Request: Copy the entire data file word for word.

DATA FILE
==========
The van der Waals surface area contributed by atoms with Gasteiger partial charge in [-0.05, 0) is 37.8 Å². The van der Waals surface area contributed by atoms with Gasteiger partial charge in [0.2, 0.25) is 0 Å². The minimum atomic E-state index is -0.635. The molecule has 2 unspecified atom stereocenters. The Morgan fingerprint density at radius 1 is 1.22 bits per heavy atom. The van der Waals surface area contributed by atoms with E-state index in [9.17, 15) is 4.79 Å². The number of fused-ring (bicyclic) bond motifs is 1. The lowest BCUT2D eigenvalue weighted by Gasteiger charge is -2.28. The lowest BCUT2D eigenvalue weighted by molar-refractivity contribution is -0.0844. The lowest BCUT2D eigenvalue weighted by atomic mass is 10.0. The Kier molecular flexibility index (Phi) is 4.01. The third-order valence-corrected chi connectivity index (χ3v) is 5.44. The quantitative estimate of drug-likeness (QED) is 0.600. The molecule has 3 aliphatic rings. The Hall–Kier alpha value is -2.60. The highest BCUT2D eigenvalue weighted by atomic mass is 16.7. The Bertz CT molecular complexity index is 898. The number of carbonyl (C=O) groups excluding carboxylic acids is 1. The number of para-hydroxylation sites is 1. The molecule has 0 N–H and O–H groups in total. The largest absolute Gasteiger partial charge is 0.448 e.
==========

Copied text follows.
The van der Waals surface area contributed by atoms with Gasteiger partial charge in [-0.05, 0) is 37.8 Å². The van der Waals surface area contributed by atoms with Gasteiger partial charge in [0.2, 0.25) is 0 Å². The minimum atomic E-state index is -0.635. The molecule has 2 unspecified atom stereocenters. The Morgan fingerprint density at radius 1 is 1.22 bits per heavy atom. The van der Waals surface area contributed by atoms with E-state index in [9.17, 15) is 4.79 Å². The number of fused-ring (bicyclic) bond motifs is 1. The lowest BCUT2D eigenvalue weighted by Gasteiger charge is -2.28. The lowest BCUT2D eigenvalue weighted by molar-refractivity contribution is -0.0844. The lowest BCUT2D eigenvalue weighted by atomic mass is 10.0. The Kier molecular flexibility index (Phi) is 4.01. The third-order valence-corrected chi connectivity index (χ3v) is 5.44. The quantitative estimate of drug-likeness (QED) is 0.600. The molecule has 3 aliphatic rings. The Hall–Kier alpha value is -2.60. The highest BCUT2D eigenvalue weighted by atomic mass is 16.7. The Bertz CT molecular complexity index is 898. The number of carbonyl (C=O) groups excluding carboxylic acids is 1. The number of para-hydroxylation sites is 1. The molecule has 0 N–H and O–H groups in total. The largest absolute Gasteiger partial charge is 0.448 e.